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Sara Trice

Just a programmin', bellydancin', cake bakin' kinda girl

React, tcomb-form, and date fields

Setting my first date field up in tcomb-form, I followed the docs and used tcomb.Date as the field type:

const Person = t.struct({
  name: t.String,
  surname: t.String,
  email: t.maybe(t.String),
  age: t.Number,
  rememberMe: t.Boolean,
  birthDate: t.Date // a date field
});

Except that gave me this nightmarishly ugly dropdown date format:
Screen Shot 2018-07-11 at 11.20.58 AM

Which accepts a Date object as its value – which this form makes really difficult since if you’re updating on form change, it tries to make a Date object after each change, which results in a lot of invalid dates. Fun.

Even more fun, the values in the month dropdown are in a 0-based array, meaning that when you pick January, you get “0” as your month value, which as you can guess, results in an invalid date.

After some headdesking, I discovered that if you designate the field’s tcomb type as a string and pass the HTML5 “date” type to the field in the form options, you get something a lot prettier (in this example I am using Bootstrap):

 fields: {
   birthDate: {
     label: 'Birth Date',
     type: 'date'
   }
}

Making this a lot easier to deal with on the front and back end.

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Quickie: Creating a new EC2 instance with the AWS-SDK for Ruby version 2

Because the documentation for the version 2 SDK has made this incredibly unclear, here you go.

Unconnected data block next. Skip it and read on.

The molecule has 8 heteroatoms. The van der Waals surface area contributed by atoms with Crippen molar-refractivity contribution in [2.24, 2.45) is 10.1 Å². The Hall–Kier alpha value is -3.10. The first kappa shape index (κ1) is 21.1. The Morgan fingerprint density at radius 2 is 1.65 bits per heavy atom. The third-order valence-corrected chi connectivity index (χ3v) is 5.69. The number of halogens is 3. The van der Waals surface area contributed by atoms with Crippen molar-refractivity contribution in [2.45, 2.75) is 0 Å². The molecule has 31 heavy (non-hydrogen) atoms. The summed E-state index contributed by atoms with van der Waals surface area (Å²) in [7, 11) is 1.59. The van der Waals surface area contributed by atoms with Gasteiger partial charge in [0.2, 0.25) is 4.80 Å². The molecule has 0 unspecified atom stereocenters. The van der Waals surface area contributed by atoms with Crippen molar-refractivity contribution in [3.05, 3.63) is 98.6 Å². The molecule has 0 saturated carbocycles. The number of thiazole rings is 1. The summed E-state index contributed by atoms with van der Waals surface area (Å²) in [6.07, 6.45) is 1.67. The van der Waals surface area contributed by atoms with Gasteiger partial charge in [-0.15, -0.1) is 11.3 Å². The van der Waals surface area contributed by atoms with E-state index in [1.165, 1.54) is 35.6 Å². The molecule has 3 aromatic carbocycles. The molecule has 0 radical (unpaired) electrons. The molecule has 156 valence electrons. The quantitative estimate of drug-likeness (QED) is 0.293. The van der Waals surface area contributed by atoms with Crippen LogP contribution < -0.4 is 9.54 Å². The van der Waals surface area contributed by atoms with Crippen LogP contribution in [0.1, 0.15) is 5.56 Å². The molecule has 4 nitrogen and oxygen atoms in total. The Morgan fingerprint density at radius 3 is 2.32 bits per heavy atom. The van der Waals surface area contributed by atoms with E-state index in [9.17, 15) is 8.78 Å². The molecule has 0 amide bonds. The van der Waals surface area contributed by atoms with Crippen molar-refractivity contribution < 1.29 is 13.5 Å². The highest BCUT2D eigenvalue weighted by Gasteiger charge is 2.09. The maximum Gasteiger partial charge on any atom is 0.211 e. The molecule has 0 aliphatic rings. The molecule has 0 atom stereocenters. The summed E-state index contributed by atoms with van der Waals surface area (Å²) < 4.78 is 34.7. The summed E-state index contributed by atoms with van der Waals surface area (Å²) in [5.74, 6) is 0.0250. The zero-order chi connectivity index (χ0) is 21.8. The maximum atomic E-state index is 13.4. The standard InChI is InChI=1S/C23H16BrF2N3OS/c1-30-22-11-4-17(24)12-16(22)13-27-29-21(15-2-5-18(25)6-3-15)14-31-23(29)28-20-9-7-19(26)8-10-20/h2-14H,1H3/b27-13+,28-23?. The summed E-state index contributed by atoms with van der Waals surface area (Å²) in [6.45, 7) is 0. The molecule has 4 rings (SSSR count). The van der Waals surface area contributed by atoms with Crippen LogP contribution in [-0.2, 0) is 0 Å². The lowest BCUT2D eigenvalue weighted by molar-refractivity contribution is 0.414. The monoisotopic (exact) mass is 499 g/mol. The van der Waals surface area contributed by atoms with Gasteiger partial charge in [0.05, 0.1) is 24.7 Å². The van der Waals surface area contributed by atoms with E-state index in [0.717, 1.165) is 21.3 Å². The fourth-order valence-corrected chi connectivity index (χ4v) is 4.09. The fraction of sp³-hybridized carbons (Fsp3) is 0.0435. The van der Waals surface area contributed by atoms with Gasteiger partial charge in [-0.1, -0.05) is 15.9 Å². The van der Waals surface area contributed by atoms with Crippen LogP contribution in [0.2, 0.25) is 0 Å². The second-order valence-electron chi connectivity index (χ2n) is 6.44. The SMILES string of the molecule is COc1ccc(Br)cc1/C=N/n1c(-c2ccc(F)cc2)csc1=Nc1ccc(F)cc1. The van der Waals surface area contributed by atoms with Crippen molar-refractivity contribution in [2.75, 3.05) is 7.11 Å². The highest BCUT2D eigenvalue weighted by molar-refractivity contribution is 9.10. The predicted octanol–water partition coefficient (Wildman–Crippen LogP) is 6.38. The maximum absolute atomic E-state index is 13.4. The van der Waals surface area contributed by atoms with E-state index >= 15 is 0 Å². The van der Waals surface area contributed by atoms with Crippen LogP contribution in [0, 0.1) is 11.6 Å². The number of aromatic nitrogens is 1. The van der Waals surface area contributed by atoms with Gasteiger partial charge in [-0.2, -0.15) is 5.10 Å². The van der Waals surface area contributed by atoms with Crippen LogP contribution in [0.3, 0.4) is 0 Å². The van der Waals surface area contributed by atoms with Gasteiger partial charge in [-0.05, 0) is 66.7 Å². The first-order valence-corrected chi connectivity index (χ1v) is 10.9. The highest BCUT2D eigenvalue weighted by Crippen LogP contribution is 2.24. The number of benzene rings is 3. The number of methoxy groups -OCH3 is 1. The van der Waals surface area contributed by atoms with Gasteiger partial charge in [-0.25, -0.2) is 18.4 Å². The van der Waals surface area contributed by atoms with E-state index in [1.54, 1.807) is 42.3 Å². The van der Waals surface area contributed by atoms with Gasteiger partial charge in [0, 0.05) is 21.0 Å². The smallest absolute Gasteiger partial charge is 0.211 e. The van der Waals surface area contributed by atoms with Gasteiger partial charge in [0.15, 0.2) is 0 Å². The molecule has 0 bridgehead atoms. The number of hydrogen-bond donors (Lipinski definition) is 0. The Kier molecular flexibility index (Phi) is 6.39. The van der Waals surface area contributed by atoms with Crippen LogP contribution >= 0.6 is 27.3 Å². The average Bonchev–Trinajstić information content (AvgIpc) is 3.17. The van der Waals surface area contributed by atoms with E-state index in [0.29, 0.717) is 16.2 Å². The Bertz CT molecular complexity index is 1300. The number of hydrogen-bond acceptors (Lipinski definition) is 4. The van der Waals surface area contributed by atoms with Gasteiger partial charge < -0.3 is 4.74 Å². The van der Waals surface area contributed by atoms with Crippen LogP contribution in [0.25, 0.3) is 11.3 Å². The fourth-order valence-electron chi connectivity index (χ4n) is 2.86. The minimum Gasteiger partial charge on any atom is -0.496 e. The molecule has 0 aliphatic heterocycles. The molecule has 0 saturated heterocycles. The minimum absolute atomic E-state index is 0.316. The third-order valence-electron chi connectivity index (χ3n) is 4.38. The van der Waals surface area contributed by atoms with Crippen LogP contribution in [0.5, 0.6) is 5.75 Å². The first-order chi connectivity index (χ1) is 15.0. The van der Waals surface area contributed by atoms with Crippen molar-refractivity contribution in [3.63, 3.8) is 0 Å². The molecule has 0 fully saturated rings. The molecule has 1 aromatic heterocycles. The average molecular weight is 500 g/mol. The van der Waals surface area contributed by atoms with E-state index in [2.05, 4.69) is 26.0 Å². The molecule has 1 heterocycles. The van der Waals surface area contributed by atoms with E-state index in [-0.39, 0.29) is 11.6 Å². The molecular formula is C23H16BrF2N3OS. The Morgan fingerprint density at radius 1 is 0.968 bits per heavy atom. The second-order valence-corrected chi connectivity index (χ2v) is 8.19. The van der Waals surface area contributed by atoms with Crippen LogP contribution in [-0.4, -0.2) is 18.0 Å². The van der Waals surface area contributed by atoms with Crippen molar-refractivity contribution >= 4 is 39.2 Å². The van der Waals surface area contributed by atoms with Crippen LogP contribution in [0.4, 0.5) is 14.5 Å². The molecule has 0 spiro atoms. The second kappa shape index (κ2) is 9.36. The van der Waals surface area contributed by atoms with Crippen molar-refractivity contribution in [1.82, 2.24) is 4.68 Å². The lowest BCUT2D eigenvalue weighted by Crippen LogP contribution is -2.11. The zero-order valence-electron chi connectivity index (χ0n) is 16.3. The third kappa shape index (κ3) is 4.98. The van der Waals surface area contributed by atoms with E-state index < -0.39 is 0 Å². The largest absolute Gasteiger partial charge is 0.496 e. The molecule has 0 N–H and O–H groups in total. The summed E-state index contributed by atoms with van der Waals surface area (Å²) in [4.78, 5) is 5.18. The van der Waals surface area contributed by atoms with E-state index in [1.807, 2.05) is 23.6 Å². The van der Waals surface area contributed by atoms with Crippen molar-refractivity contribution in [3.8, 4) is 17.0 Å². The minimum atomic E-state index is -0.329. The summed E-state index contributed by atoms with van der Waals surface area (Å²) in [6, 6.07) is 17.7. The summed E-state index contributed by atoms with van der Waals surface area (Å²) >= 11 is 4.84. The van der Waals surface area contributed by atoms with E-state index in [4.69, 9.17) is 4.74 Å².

ec2 = Aws::EC2::Client.new(region: 'us-west-2')
res = Aws::EC2::Resource.new(client: ec2)

#remove dry_run: true from the parameters to actually create an instance
inst = res.create_instances(image_id:'ami-123456', min_count:1, max_count:1, instance_type: 't1.micro', dry_run: true)

Some helpful methods on the instance returned:
inst.public_ip_address
inst.state
inst.data
To stop the instance:
ec2.stop_instances(instance_ids:[inst.id])

To start the instance after stopping:
ec2.start_instances(instance_ids:[inst.id])

To terminate the instance:
ec2.terminate_instances(instance_ids:[inst.id])

Bye Bye, Silicone Bakeware

I received the America’s Test Kitchen Family Baking Book for Christmas this year, and while leafing through it, I came across the “10 Baking Gadgets You Don’t Need.” First on the list was “silicone bakeware.”

What? Are you kidding? Nothing sticks to it! And … well ok, I’ll bite. Why not? “In our testing, we found that plastic doesn’t conduct heat very well and muffins and cakes did not brown properly.” I thought I’d try a test of my own, so this morning I made up a batch of banana chocolate chip muffins and made one half in my silicone bakeware and the other half in my trusty ol’ metal muffin pan.

 

muffins

The bottoms aren’t shown here, but the bottom of the muffin baked in the metal pan was nicely browned, while the bottom of the muffin baked in the silicone pan looked as pale and anemic as its top did. The sides of the silicone-pan muffin seemed almost burnt as well. That’s enough to convince me.

One thing I have found the silicone muffin pans good for, though, is freezing portions of chicken stock in pucks for easy storage. Other than that? I think I’m done with silicone.

Om Nom Cornbread

I love Jiffy brand cornbread mix. I like to keep a few boxes on hand at all times. It’s great with soups, chili, stew – most hearty American meal-in-a-bowl foods can benefit from a side of cornbread. It’s probably too sweet for some tastes, but I like a sweeter cornbread. (Hey, I never said I was a real southerner. I only lived there 9 years.)

Now, I don’t begrudge the Jiffy company at all. In fact, I support them whenever possible because they are a good company that treat their employees right and sell an honest product. But sometimes I forget to pick some up, or I run out, or they’re out at the store.  So I went poking around for a copycat recipe.  Turns out it’s not really that hard.